I’m excited for every date, without a doubt. I’m very excited to go to Glasgow, I always love doing stuff in Scotland. I love playing The Lowry in Salford, that’s always a favourite. Cardiff, I just made a film that was partly shot in Cardiff so that’s going to be exciting to go back there. But I’m excited to take the podcast to Southend and Colchester, we’ve never been to Essex so hopefully people will come out for that. The first three nights will be great, Halifax, Birmingham and Hull. And of course, Newcastle, Newcastle is ridiculous, they really know how to bring a rock concert to a podcast recording. Such a rock concert in Newcastle. So those first few nights are really going to be rocking.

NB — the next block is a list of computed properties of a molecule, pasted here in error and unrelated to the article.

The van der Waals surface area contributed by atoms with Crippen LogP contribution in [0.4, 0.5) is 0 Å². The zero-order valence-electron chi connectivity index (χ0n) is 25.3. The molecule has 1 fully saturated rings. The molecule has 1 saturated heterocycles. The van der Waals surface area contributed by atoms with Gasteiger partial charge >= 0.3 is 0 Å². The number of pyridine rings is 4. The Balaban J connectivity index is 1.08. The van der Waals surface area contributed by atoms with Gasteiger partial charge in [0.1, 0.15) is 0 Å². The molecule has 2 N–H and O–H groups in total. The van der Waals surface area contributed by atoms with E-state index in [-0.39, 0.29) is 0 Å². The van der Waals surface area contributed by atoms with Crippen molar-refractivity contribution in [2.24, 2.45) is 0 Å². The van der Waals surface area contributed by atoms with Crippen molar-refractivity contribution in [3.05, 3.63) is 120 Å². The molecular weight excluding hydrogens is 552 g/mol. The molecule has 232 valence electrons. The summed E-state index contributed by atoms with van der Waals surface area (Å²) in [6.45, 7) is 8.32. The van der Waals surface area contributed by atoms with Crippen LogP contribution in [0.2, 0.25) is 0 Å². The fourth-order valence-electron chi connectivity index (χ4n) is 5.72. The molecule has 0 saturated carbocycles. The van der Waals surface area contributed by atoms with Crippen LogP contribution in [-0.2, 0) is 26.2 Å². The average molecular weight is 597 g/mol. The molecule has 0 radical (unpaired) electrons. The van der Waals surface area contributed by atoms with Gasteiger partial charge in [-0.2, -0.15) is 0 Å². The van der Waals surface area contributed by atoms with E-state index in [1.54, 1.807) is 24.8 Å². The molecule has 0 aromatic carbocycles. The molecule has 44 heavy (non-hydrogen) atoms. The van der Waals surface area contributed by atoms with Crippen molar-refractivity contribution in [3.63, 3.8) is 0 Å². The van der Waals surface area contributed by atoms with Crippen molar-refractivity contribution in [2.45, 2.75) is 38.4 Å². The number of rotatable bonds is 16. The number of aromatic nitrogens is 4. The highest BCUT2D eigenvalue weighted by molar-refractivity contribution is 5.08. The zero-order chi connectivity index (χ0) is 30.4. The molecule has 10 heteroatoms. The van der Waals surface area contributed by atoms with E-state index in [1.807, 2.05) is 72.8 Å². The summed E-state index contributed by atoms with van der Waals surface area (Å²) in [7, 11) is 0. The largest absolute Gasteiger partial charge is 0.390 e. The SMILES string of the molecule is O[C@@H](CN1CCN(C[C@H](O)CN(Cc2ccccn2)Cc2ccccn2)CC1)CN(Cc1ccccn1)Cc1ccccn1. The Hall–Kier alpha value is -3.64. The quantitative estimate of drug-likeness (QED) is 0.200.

Tour dates: 

1 May at The Victoria Theatre, Halifax 
2 May at Symphony Hall, Birmingham
3 May at Kingston Square, Hull
4 May at City Hall, Newcastle 
5 May at The Lowry, Salford 
9 May at Regent Theatre, Ipswich
10 May at Colchester Charter
11 May at Richmond Theatre
12 May at Cliffs Pavillion, Southend
15 May at St. Davids Hall, Cardiff
16 May at Cambridge Corn Exchange
17 May at The Waterside, Aylesbury
18 May at Bournemouth Pavillion
19 May at Oxford New Theatre
22 May at Mayflower Theatre, Southampton
23 May at Sheffield City Hall
24 May at Warwick Arts Centre, Coventry 
25 May at Plymouth Pavillion
26 May at The Brighton Centre
29 May at The Pavillion Theatre, Glasgow
30 May at De Montfort Hall, Leicester
31 May at Theatre Royal & Royal Concert Hall, Nottingham 
1 June at Victoria Theatre, Woking
17 July at Kings Place, London
9 December at Kings Place, London